These tough, touring panniers will make nomadic lifestyles easier and more efficient.
Spindrift collars and floating lids let you overload them with the delicious baked goods or fresh produce you discover along the way. In town, pull your U-lock from the custom pocket provided, and pair the handles together for carrying.
After riding for a few years and getting ready to embark on a longer trip overseas we decided it was time to upgrade our panniers. While our original MEC panniers were still working, we wanted to get some with more pockets and a bit more room, so we got the touring edition. In 2011, Andrew got a set of red ones and I got a set of blue ones, kind of his and hers. They had some immediate improvements from the first ones.
These panniers saw action again in 2013 when we rode from Vancouver, BC to Vernon, BC with Amanda using 4 of them (front/rear) and Andrew using 2 on the rear. For the upcoming world tour in 2014, Andrew has purchased the new and improved World Tour 2 panniers.
The pros of these panniers were immediate more room. These were a larger capacity than we had before and more pocket options. There is a handy mesh pocket in the front that we use regularly to hold things like sunscreen and insect repellent. The straps on these upgraded ones come with reflective strips on them and I’m a big fan of being seen. And just like our original MEC panniers, the durability of the fabric and construction is wonderful. We’ve never had any issues with the fabric tearing or zippers failing.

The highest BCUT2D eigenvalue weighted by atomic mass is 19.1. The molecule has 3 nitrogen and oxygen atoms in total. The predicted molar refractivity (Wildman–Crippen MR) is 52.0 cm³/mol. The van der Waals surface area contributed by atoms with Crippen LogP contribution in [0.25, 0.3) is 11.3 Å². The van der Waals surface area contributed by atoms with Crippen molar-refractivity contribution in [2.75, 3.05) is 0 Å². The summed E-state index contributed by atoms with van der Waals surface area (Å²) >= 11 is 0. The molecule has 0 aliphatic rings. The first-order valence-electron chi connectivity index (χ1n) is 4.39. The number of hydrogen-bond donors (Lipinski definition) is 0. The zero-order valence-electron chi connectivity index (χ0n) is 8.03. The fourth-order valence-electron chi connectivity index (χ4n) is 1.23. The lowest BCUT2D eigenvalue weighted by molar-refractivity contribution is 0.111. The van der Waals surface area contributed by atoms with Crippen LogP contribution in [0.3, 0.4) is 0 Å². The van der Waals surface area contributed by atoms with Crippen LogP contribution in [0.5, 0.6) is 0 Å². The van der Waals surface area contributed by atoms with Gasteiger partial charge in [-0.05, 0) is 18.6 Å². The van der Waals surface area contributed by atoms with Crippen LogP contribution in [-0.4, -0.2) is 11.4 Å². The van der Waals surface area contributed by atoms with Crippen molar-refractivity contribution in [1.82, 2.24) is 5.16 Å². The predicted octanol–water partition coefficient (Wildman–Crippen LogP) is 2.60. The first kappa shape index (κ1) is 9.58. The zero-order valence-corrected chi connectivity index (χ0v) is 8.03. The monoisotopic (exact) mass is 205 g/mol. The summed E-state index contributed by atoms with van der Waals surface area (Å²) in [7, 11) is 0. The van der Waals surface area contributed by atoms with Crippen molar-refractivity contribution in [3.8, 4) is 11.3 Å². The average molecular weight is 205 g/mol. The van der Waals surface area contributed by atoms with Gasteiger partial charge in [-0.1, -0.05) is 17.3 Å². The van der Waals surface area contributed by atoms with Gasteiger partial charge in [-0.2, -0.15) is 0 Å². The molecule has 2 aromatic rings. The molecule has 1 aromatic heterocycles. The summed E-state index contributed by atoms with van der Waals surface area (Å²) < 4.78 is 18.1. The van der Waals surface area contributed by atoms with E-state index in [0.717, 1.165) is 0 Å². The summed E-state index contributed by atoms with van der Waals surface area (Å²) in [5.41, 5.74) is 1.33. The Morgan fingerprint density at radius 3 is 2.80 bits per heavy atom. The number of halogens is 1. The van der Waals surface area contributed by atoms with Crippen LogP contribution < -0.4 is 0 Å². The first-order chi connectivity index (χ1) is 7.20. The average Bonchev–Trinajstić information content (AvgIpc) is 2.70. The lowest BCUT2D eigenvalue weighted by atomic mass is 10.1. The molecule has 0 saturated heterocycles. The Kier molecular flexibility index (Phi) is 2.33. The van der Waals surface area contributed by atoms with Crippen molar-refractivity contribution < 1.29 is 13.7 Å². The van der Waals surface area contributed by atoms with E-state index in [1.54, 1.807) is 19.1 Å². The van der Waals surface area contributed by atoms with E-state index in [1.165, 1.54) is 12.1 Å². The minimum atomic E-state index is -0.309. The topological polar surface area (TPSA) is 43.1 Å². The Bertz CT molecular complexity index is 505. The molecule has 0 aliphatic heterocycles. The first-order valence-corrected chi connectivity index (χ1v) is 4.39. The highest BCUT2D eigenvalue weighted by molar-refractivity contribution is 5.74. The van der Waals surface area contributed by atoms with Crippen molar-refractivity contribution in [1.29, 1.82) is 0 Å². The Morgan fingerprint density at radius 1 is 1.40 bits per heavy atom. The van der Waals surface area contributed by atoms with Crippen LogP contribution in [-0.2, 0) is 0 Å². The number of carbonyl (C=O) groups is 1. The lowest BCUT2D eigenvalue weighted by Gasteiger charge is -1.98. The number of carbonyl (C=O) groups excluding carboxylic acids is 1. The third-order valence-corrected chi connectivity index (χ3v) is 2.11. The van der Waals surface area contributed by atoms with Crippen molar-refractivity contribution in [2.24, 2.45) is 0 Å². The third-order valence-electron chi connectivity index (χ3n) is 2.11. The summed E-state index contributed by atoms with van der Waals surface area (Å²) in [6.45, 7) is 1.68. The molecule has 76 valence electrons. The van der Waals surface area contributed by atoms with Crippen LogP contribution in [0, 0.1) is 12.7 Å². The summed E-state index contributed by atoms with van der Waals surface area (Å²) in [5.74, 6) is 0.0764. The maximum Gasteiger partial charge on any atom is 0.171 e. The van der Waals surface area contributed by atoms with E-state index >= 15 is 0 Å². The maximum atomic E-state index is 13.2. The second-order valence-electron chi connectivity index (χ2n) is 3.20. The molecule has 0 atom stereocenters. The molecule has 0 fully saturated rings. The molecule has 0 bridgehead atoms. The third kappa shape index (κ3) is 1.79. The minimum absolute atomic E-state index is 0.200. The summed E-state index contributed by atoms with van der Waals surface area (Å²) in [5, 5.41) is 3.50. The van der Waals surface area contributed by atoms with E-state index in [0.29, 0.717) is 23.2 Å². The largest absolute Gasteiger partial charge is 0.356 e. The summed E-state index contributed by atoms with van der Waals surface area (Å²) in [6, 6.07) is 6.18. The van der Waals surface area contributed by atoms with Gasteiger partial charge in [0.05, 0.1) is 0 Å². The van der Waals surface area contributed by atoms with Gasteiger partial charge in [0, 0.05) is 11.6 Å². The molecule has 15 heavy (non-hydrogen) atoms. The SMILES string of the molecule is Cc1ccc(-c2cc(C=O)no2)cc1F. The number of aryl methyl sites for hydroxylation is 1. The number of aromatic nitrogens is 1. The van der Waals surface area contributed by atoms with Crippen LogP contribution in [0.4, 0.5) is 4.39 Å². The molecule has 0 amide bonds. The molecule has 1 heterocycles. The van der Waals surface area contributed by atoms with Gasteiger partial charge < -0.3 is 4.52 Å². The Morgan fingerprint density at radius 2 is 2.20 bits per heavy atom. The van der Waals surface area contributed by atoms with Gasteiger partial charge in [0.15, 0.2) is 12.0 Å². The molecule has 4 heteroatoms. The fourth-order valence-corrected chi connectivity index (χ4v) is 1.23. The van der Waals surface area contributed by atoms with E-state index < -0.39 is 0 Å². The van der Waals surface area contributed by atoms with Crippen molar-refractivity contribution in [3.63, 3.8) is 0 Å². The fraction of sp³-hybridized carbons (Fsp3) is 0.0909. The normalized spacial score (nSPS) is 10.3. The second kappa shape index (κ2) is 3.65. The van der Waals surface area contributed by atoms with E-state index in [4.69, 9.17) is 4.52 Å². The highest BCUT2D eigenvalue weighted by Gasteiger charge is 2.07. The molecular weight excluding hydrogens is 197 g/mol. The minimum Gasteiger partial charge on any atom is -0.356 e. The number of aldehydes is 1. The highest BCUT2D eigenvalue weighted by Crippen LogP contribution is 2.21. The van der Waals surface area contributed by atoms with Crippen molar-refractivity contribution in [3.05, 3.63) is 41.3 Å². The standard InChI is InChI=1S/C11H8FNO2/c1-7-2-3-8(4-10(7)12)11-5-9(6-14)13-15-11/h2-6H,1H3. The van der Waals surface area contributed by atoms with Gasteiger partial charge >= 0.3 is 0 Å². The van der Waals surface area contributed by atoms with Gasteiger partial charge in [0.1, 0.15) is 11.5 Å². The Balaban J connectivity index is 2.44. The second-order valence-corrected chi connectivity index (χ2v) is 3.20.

I have run into a challenge with these panniers that I hadn’t experienced with my last panniers. These panniers have little tabs on the back side so that when you’re not riding you can clip each side together and carry them more easily. photo 2 When these tabs are not in use I found that they just flap in the wind and hit my spokes. I’m sure that if you have a wider rack you may not have the problem, but I have a pretty standard rack and have wondered if others have the same challenge. I also never came across a time when I used those tabs.
Another challenge Amanda found was when you totally stuff the panniers the backside of the pannier curves to accommodate your tightly packed goods. When the back of the pannier bends, it moves it closer to the wheel. photo 1 On a few occasions I’ve had to stop riding and repack my good to ensure the pannier isn’t curving inward toward my wheel and in one windy instance the pannier went right into my spoke and stopped my rear wheel from turning. Fortunately I wasn’t going overly fast and was able to stop without crashing. The pannier surprisingly made out quite well too. It was the side pocket that ended up getting the worst of it and it just tore the reflective strip. All in all not the worst situation.
Despite the problems mentioned above (and echoed around the Internet) Andrew decided to start out with a pair of these panniers for the world tour. After many days of rain and wet gear he swapped them out for Ortlieb panniers. While they are great with small pockets, it all comes down to keeping things dry. We no longer use these.